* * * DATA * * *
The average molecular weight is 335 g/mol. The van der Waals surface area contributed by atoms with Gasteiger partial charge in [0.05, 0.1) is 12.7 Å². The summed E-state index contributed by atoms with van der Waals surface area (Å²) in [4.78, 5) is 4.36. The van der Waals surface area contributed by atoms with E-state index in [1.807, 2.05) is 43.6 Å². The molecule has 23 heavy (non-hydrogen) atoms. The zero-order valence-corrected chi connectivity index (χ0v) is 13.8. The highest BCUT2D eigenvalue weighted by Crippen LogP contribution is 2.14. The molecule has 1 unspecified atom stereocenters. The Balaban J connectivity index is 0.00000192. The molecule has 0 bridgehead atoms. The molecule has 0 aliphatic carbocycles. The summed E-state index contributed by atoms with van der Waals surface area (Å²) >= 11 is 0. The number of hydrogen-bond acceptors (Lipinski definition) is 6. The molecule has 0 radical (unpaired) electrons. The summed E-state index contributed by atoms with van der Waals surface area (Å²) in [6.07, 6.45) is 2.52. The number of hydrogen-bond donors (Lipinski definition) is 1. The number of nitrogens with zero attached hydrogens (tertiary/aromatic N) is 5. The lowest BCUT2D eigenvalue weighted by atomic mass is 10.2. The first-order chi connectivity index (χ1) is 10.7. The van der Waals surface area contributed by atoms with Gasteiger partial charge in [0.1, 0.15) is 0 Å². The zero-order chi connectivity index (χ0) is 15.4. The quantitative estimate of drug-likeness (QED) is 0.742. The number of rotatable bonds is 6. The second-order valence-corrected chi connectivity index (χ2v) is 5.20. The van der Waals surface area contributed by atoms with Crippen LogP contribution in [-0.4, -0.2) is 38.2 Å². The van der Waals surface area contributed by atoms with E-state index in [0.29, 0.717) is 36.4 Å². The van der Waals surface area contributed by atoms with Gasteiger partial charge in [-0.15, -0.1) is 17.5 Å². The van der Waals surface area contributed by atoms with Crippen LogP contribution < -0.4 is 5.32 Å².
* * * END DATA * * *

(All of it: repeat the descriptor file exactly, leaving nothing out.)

The average molecular weight is 335 g/mol. The van der Waals surface area contributed by atoms with Gasteiger partial charge in [0.05, 0.1) is 12.7 Å². The summed E-state index contributed by atoms with van der Waals surface area (Å²) in [4.78, 5) is 4.36. The van der Waals surface area contributed by atoms with E-state index in [1.807, 2.05) is 43.6 Å². The molecule has 23 heavy (non-hydrogen) atoms. The zero-order valence-corrected chi connectivity index (χ0v) is 13.8. The highest BCUT2D eigenvalue weighted by Crippen LogP contribution is 2.14. The molecule has 1 unspecified atom stereocenters. The Balaban J connectivity index is 0.00000192. The molecule has 0 bridgehead atoms. The molecule has 0 aliphatic carbocycles. The summed E-state index contributed by atoms with van der Waals surface area (Å²) >= 11 is 0. The number of hydrogen-bond acceptors (Lipinski definition) is 6. The molecule has 0 radical (unpaired) electrons. The summed E-state index contributed by atoms with van der Waals surface area (Å²) in [6.07, 6.45) is 2.52. The number of hydrogen-bond donors (Lipinski definition) is 1. The number of nitrogens with zero attached hydrogens (tertiary/aromatic N) is 5. The lowest BCUT2D eigenvalue weighted by atomic mass is 10.2. The first-order chi connectivity index (χ1) is 10.7. The van der Waals surface area contributed by atoms with Gasteiger partial charge in [0.1, 0.15) is 0 Å². The zero-order chi connectivity index (χ0) is 15.4. The quantitative estimate of drug-likeness (QED) is 0.742. The number of rotatable bonds is 6. The second-order valence-corrected chi connectivity index (χ2v) is 5.20. The van der Waals surface area contributed by atoms with Crippen LogP contribution in [-0.4, -0.2) is 38.2 Å². The van der Waals surface area contributed by atoms with E-state index in [0.29, 0.717) is 36.4 Å². The van der Waals surface area contributed by atoms with Gasteiger partial charge in [-0.15, -0.1) is 17.5 Å². The van der Waals surface area contributed by atoms with Crippen LogP contribution < -0.4 is 5.32 Å².